Wall Street plans to get smaller this summer. Faced with weak markets and uncertainty over regulations, many of the biggest firms are preparing for deep cuts in jobs and other costs. The New York Times reports.
Verizon Communications Inc. (VZ) is planning to cut about 1,000 jobs through buyout offers to employees in order to become more efficient, said people familiar with the matter.
The anonymous tippers further disclosed that the largest wireless carrier in the US has plans to enact these job cuts before the end of the year. The layoffs will amount to less than 1% of the company’s 178,500-strong employee base as of September 30, as per a regulatory filing.
Morgan Stanley reported earnings today that beat expectations. Analysts expected profits of $0.27 a share and the bank reported profits of $0.45 a share excluding accounting charges (see an explanation of that below).
Jobs aren't growing in just one corner of the US labor market. Rather, they're growing everywhere. "Job growth improved across a number of industries," highlighted Goldman Sachs' Jan Hatzius after Friday's surprisingly strong jobs report.
CALGARY — Layoffs at Talisman Energy Inc. announced Wednesday have put an exclamation point on the dramatic fall from grace of a once high-flying segment of Alberta’s oil and gas industry, while raising the prospect of additional pain for producers grappling with low commodity prices.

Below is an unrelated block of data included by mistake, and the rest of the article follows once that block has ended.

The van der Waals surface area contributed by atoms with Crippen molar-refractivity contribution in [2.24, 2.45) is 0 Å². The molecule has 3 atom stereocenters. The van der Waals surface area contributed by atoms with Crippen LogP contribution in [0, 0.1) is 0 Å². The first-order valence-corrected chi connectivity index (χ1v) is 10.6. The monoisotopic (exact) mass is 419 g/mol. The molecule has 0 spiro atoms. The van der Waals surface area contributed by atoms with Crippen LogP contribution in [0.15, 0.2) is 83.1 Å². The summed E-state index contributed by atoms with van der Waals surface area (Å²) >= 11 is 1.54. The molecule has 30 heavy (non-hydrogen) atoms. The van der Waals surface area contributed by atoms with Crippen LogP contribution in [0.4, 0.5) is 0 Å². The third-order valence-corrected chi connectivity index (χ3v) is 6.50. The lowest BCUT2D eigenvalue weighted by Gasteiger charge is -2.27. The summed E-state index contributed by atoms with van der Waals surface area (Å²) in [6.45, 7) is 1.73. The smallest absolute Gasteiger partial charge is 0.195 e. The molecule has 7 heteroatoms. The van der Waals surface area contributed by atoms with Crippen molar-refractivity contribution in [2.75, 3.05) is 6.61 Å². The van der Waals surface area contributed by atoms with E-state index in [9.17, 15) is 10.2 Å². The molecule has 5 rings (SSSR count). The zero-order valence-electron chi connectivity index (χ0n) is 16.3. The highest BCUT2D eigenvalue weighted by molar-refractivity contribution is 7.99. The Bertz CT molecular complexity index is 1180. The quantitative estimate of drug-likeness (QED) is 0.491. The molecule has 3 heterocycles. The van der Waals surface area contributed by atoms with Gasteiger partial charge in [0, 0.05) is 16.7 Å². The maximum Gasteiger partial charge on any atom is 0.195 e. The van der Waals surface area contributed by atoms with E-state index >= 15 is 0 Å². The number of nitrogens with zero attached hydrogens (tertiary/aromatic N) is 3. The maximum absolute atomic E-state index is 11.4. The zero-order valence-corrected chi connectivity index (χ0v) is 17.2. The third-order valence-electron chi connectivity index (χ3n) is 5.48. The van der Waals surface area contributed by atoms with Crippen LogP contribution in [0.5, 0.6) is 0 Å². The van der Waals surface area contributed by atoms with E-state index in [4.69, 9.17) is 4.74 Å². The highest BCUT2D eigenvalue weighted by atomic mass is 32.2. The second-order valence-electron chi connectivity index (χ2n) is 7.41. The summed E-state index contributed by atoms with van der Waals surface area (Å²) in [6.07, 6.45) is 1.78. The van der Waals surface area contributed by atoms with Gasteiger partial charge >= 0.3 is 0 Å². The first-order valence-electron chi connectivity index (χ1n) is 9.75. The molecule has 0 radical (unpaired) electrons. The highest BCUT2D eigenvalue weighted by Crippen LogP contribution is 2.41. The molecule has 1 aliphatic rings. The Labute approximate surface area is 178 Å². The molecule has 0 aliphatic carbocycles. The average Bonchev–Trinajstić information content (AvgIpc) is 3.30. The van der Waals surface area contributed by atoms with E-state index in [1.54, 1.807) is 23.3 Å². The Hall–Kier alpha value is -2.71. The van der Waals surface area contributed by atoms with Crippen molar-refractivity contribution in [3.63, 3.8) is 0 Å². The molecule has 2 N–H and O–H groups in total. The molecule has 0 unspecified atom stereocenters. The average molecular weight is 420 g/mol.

Calgary-based Talisman, which has cut its 2013 capital budget 25% to $3-billion and plans to raise roughly $500-million this year through asset sales and joint ventures, said 90 employees in its Calgary office were being let go because of low North American gas prices and spending reductions.
JPMorgan Chase & Co., the biggest U.S. bank, plans to reduce headcount by as many as 19,000 people in its mortgage and community banking businesses through 2014 as Chief Executive Officer Jamie Dimon cuts expenses.
OTTAWA — New regulations aimed at helping Canadians resolve disputes with their banks will create a “Wild West” complaints system favouring the banks themselves, critics warn.
The regulations “create a stronger, more independent consumer complaint system,” Finance Minister Jim Flaherty said in a statement issued Wednesday.